Cult democracy in India: Poised between law, ludicrousness and ghosts

Dead people tell no tales
Cult democracy in India: Poised between law, ludicrousness and ghosts
Cult democracy in India: Poised between law, ludicrousness and ghosts
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We live in the past and among the dead. And we cannot seem to have enough of it. The excuse is legacy, but the real reason is vested in looting the country of progress, resources, new leadership and genuine ambition. The bottle-neck at the top in most cases is just ordinary greed for money couched as service to the nation. The last act in Tamil Nadu is a case in point. All the leaders were 'serving' the people when time ticked along for a few to go to prison. Then real colours and crass ambition were revealed and we were treated to flying chairs in the local assembly, servility and chaos. Ghosts and spirits’ voices were invoked. Nothing new. Has been done in the past by other leaders who had a conversation with their inner voice to guide the world's largest democracy. 

In the weeks that followed Chief Minister J Jayalalithaa’s demise and the transfer of power we were witness to snakes and ladders on a beach near Chennai.  On a parallel track, legal knowledge was being debated and deciphered on Sasikala Natarajan and O Pannerselvam – who would inherit the mantle and the war chest? Inherit. We are a democracy. Will she, can she, his options, precedence, governor’s rule.  We looked into the past to justify the present which, at that time, resembled street theatre. In a democracy, people’s voices are generally ahead of government’s choices and the mobilisation in Tamil Nadu was a fine example. Politicians, however, stuck to the dead. You can always bank on them in more ways than one. The legitimacy of the government in place is in the news every day. The business of running the state is far from secured. 

Our witless and vile leaders tried to put the genie back into the bottle, something they could all control and partake of.  A little adjusting here and there. There’s now a new political party in Tamil Nadu called MGR AMMA Deepa Peravai (Forum). It has been floated by Deepa Jayakumar, the niece of the late Chief Minister. Her name is not in capital letters in any of the posters - sycophancy in s-minor.  She is carrying on the legacy of her aunt so she really cannot appear to usurp anything so soon. She may even win the assembly seat she is contesting. What next? More posters and even more postures. 

But why blame the neophyte. She follows a long tradition in the country where seventy years later we are speaking about what happened seventy years ago. If that enquiry had resulted in genuine history and not hagiographies being written, the trip would have been worth it. It didn’t. Our history books are a joke and in most cases, underestimate the intelligence of India’s children. Mediocrity breeds merciless and mindless mediocrity. We mark the many birth and death anniversaries of women and men who have influenced our political and social processes, stories of valour and the ultimate sacrifice with a garland and a speech. Then we walk out of our doors to be confronted by dwarfs. The routine is relentless. Young India is restive. Something has to give. It did, in Tamil Nadu.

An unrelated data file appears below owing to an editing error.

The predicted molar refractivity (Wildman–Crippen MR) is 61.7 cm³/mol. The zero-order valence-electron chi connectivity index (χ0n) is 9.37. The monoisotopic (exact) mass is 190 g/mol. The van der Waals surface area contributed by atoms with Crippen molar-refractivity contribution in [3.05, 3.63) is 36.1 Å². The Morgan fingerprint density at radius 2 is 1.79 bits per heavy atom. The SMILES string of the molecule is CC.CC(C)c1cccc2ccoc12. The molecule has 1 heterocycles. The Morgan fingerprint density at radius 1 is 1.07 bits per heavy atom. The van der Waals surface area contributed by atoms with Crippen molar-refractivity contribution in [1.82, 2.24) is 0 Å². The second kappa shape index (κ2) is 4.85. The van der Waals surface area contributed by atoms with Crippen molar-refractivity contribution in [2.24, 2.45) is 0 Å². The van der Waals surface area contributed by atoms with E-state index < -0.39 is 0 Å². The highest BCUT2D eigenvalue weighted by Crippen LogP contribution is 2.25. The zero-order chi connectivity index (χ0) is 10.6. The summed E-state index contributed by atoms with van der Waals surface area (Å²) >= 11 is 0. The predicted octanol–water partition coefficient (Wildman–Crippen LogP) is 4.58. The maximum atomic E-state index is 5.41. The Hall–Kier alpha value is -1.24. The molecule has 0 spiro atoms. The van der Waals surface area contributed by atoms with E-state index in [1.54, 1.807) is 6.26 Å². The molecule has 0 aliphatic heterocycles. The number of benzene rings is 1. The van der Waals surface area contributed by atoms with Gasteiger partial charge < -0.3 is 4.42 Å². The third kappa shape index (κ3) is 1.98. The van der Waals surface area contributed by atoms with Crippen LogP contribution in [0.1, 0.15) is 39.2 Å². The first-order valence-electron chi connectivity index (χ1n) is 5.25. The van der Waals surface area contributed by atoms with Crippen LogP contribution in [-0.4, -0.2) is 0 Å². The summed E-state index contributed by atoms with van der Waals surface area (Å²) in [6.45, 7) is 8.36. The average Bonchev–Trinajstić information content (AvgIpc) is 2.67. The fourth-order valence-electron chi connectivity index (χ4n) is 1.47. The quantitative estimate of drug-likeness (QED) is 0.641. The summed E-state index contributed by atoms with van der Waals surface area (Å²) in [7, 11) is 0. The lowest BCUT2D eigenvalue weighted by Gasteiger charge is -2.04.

Come elections and for months afterwards, our public walls are plastered with dead leaders, dead promises, dead ambitions.  We must be the only democracy in the world where political posters look like a circus rink with dead and dying heads all around and a few clowns straddling the stage. History in a click. Then, suddenly, clones of deceased demigods jump out of posters and hoardings on to our television screens in the forms of their inheritors, looking, dressing and deigning to engage with us with that distant wave of a hand that would have made Evita Péron or Imelda Marcos blush. They cite chapter and verse of judgements and court orders not to advance thinking but to arrest and circumscribe it to their ambitions.

Two generations can pass in between. That is some 40 years, enough for progeny to take roots. In a country with the world’s youngest population and where 50-year-olds are referred to as youth all is well. Shut up and vote. It’s a game. Embracing the present would probably be too difficult for most. Tamil Nadu is only the latest example of how low we have fallen in our own expectations driven to a large extent by the absence of any dialogue with the people we elect. Utter a word and extremes snap back. Extremes are irrelevant in any movement - they breed hate and they defile. Showing up at graves and slapping them for action is a peculiar Indian public gesture of sycophancy (read anger and frustration). The more you want power, the more you cling to the dead and publicly visit places of worship, publicly display devotion, donate blood and food in front of cameras.

Prayer then is a new perch. We have seen them all. Caught in an IT raid or a massive case of corruption, nepotism and fraud, visit the temples and places of worship, donate shawls, get weighed in coconuts and bananas. What has god got to do with it? I didn't vote for any god or a demigod and I am not an exception. I voted for a mortal who is accountable here and now, not in another world or life.

As for god, all human beings have a direct number. We don’t need middlemen/women.

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